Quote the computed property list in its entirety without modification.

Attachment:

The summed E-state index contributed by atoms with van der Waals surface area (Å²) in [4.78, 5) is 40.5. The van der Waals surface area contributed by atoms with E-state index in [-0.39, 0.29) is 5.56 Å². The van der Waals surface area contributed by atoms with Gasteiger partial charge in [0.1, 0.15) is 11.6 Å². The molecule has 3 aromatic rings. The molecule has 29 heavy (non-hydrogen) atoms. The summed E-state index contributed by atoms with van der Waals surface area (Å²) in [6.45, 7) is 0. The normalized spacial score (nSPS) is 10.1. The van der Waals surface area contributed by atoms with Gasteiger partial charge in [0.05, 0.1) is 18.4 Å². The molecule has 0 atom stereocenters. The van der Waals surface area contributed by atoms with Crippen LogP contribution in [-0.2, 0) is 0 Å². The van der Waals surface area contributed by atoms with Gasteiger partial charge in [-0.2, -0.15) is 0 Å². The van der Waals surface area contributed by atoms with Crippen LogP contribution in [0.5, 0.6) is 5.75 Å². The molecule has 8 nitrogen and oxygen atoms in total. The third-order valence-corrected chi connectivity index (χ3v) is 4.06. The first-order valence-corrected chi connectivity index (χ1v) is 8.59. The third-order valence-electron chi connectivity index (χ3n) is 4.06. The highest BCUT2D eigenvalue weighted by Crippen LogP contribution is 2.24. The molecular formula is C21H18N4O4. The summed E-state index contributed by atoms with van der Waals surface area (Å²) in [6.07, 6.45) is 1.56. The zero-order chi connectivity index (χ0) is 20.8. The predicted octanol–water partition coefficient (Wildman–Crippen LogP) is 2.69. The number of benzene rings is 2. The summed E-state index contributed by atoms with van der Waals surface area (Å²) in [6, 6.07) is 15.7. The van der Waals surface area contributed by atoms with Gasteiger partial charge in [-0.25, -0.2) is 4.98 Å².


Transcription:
The summed E-state index contributed by atoms with van der Waals surface area (Å²) in [4.78, 5) is 40.5. The van der Waals surface area contributed by atoms with E-state index in [-0.39, 0.29) is 5.56 Å². The van der Waals surface area contributed by atoms with Gasteiger partial charge in [0.1, 0.15) is 11.6 Å². The molecule has 3 aromatic rings. The molecule has 29 heavy (non-hydrogen) atoms. The summed E-state index contributed by atoms with van der Waals surface area (Å²) in [6.45, 7) is 0. The normalized spacial score (nSPS) is 10.1. The van der Waals surface area contributed by atoms with Gasteiger partial charge in [0.05, 0.1) is 18.4 Å². The molecule has 0 atom stereocenters. The van der Waals surface area contributed by atoms with Crippen LogP contribution in [-0.2, 0) is 0 Å². The van der Waals surface area contributed by atoms with Gasteiger partial charge in [-0.2, -0.15) is 0 Å². The van der Waals surface area contributed by atoms with Crippen LogP contribution in [0.5, 0.6) is 5.75 Å². The molecule has 8 nitrogen and oxygen atoms in total. The third-order valence-corrected chi connectivity index (χ3v) is 4.06. The first-order valence-corrected chi connectivity index (χ1v) is 8.59. The third-order valence-electron chi connectivity index (χ3n) is 4.06. The highest BCUT2D eigenvalue weighted by Crippen LogP contribution is 2.24. The molecular formula is C21H18N4O4. The summed E-state index contributed by atoms with van der Waals surface area (Å²) in [6.07, 6.45) is 1.56. The zero-order chi connectivity index (χ0) is 20.8. The predicted octanol–water partition coefficient (Wildman–Crippen LogP) is 2.69. The number of benzene rings is 2. The summed E-state index contributed by atoms with van der Waals surface area (Å²) in [6, 6.07) is 15.7. The van der Waals surface area contributed by atoms with Gasteiger partial charge in [-0.25, -0.2) is 4.98 Å².